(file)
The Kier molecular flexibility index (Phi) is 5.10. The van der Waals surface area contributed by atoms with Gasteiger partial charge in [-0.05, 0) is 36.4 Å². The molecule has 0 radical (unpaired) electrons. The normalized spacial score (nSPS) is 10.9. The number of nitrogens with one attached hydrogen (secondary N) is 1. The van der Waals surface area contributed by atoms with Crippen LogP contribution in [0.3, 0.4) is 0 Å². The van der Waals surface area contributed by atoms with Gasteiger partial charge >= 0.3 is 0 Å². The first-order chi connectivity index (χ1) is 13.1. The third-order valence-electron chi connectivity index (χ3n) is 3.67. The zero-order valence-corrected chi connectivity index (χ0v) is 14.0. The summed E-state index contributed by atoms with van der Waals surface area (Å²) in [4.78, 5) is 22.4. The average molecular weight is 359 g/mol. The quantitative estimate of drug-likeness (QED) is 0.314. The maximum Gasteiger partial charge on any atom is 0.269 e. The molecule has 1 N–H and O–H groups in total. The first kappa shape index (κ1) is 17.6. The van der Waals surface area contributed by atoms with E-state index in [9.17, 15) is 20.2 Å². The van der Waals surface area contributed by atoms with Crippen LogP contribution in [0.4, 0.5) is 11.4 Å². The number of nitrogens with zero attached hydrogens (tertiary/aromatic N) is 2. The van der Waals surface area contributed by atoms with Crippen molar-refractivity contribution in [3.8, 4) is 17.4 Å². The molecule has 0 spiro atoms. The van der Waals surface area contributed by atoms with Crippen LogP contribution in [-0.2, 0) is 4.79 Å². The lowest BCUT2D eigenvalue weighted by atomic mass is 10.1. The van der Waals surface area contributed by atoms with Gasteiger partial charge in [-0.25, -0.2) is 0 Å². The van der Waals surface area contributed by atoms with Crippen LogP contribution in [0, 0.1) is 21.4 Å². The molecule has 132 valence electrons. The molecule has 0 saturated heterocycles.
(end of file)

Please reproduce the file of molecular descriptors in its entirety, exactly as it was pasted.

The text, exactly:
The Kier molecular flexibility index (Phi) is 5.10. The van der Waals surface area contributed by atoms with Gasteiger partial charge in [-0.05, 0) is 36.4 Å². The molecule has 0 radical (unpaired) electrons. The normalized spacial score (nSPS) is 10.9. The number of nitrogens with one attached hydrogen (secondary N) is 1. The van der Waals surface area contributed by atoms with Crippen LogP contribution in [0.3, 0.4) is 0 Å². The van der Waals surface area contributed by atoms with Gasteiger partial charge >= 0.3 is 0 Å². The first-order chi connectivity index (χ1) is 13.1. The third-order valence-electron chi connectivity index (χ3n) is 3.67. The zero-order valence-corrected chi connectivity index (χ0v) is 14.0. The summed E-state index contributed by atoms with van der Waals surface area (Å²) in [4.78, 5) is 22.4. The average molecular weight is 359 g/mol. The quantitative estimate of drug-likeness (QED) is 0.314. The maximum Gasteiger partial charge on any atom is 0.269 e. The molecule has 1 N–H and O–H groups in total. The first kappa shape index (κ1) is 17.6. The van der Waals surface area contributed by atoms with E-state index in [9.17, 15) is 20.2 Å². The van der Waals surface area contributed by atoms with Crippen LogP contribution in [0.4, 0.5) is 11.4 Å². The number of nitrogens with zero attached hydrogens (tertiary/aromatic N) is 2. The van der Waals surface area contributed by atoms with Crippen molar-refractivity contribution in [3.8, 4) is 17.4 Å². The molecule has 0 spiro atoms. The van der Waals surface area contributed by atoms with Crippen LogP contribution in [-0.2, 0) is 4.79 Å². The lowest BCUT2D eigenvalue weighted by atomic mass is 10.1. The van der Waals surface area contributed by atoms with Gasteiger partial charge in [-0.25, -0.2) is 0 Å². The van der Waals surface area contributed by atoms with Crippen LogP contribution in [0, 0.1) is 21.4 Å². The molecule has 132 valence electrons. The molecule has 0 saturated heterocycles.